Religious Freedom with Raptors (RFR) was a small, informal political interest group that I founded and directed from 2005 to 2008. RFR was brought together to help improve the "eagle feather law," a federal law which undermines the religious freedom of many Native Americans, such as those who cannot get enrolled in their tribes, members of state recognized tribes, as well as some non-Native Americans who follow an indigenous spirituality and way of life. RFR is no longer operational, though perhaps it may come back one day.

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Are the petitions you authored with Religious Freedom with Raptors still active?

Unfortunately, no. The site hosting the petitions online closed. I do not have plans to create new petitions in the foreseeable future.

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Can you tell me more about the eagle feather law?

For more information, please see my published work about the eagle feather law. I also discuss the eagle law in several media appearances I've made. It's also something I discuss in my upcoming memoir, Recomposition.

Please especially see the Eagle Feather Law Resource Guide I've put together, as well as the following pieces I've written about the eagle law:

What Accidentally Discovering I was Adopted Taught Me About Religious Freedom

A Life in America Without Religious Freedom

The Eagle Feather Law and State Recognized Tribes

Time for New Eagle Feather Law

Eagle Feathers and the Imperialist Conquest of State Recognized Tribes

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How can I get involved or help to promote human rights and social justice?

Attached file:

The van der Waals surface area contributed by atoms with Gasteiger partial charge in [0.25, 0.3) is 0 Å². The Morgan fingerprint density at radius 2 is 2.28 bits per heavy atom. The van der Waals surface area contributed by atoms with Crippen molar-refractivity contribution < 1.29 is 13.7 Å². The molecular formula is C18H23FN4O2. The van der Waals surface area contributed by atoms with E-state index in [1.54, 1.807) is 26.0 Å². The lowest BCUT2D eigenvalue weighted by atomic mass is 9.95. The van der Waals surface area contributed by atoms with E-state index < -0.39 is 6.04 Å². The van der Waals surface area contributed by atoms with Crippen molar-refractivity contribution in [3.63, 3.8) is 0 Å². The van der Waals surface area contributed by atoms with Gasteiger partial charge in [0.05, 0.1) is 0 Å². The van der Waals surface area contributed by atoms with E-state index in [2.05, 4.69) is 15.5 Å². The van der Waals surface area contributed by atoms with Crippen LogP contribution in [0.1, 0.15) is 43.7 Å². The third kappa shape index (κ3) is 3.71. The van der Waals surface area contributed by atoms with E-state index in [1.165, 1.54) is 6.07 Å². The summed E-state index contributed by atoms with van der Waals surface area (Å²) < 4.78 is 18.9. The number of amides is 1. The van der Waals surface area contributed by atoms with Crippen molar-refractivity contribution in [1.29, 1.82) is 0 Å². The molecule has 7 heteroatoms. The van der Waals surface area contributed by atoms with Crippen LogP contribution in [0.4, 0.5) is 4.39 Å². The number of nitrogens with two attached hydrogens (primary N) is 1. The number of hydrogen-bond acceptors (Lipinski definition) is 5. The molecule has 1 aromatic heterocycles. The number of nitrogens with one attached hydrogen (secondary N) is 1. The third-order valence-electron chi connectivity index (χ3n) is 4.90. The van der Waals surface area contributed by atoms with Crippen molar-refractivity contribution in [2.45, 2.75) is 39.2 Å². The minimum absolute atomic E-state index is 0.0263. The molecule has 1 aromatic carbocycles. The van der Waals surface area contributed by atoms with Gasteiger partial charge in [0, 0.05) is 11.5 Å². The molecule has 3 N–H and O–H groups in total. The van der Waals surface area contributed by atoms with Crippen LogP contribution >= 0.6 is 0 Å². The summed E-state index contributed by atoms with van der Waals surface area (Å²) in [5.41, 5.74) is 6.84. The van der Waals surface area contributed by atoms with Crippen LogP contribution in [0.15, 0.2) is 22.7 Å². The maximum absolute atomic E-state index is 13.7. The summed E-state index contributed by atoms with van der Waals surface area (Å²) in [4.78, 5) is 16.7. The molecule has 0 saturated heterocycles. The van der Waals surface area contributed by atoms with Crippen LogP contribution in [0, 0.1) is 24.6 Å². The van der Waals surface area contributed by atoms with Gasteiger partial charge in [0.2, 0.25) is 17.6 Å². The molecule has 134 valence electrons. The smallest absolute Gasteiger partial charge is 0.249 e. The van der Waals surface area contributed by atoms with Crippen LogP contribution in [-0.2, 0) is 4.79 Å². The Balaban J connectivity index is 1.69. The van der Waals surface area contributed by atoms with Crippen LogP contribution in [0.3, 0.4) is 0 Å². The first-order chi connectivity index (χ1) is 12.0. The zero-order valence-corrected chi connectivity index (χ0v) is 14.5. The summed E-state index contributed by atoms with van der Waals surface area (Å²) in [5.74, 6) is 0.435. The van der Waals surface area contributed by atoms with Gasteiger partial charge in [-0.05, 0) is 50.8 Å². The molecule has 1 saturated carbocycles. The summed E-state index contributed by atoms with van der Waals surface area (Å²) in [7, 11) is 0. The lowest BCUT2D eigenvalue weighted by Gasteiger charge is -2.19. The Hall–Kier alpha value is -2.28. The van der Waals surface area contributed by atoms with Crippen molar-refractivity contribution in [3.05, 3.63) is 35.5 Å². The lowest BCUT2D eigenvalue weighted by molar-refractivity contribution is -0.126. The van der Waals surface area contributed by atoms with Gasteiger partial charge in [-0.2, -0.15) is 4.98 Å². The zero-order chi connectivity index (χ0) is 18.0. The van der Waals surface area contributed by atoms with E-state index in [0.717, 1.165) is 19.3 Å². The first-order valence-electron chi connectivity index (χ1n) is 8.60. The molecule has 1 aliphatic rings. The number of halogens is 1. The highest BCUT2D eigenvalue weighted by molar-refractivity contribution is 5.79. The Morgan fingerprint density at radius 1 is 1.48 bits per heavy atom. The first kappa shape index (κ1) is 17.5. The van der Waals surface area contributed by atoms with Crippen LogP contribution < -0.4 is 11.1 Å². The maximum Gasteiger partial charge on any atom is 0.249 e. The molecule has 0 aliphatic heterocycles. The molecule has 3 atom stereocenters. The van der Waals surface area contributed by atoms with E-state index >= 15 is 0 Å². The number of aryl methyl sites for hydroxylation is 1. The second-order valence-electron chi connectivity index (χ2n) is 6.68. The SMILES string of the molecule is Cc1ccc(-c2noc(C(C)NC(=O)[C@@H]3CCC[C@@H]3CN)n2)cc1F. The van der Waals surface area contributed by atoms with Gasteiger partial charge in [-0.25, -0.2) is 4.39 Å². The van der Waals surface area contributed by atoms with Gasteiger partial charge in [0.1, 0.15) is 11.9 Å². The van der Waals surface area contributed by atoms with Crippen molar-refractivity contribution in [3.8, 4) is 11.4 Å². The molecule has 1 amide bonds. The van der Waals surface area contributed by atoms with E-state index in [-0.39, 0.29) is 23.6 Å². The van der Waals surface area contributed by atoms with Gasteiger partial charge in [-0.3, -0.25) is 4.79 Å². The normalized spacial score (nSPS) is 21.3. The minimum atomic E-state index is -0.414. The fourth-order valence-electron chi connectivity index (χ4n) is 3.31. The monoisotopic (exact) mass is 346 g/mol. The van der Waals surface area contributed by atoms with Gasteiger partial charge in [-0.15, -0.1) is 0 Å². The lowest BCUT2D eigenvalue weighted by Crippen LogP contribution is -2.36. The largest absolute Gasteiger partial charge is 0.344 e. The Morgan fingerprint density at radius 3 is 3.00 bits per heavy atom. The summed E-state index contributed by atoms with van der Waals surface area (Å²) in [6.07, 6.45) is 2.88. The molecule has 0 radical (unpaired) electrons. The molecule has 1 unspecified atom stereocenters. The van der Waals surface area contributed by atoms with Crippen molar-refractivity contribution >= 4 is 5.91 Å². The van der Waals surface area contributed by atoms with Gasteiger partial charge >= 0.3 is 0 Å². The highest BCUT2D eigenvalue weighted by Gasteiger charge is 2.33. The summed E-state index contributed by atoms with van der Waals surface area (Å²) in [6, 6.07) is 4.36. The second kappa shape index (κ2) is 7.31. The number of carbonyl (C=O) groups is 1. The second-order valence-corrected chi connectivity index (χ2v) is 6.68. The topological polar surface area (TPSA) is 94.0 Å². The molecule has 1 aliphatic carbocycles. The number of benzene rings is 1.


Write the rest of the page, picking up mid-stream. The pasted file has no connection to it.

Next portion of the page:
Thank you for your interest in helping people. While I cannot give you specific advice, and the thoughts I share should not be taken as advice or direction, there are lots of things you can do. Writing op-eds or letters to the editor for newspapers and magazines can be a good way to spread the word, to participate in the dialogue on rights and equality. So too is blogging, calling in to talk radio shows, contacting your elected leaders, and talking to family and friends. It's also great to volunteer and donate to organizations that you can support.

I also encourage you to connect with me through social media to share your thoughts, opinions, and experiences with others.

Here are some additional links that might interest you:

Amnesty International: Get Involved

Unicef: What You Can Do

52 Things You Can Do for Transgender Equality

Marriage Equality USA: What You Else You Can Do

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Will you help me with a paper or project I'm working on?

I'm sorry, but due to the volume of email and requests I get, the legal issues involved, and the others demands on my time, I am unable to read or critique your work, or to help you with your paper or project. I do, however, wish you the very best of luck on your work!

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Can you tell me where I can get more information about Native Americans?

A great way to learn more about indigenous people is to attend Native American public events (like pow wows, culture fairs, exhibitions, etc.), to talk to a variety of Native people, visit your local library, and read books and publications written by Native authors. I have some links on my website to various blogs, websites, and papers that touch on Native American human rights issues that are very helpful.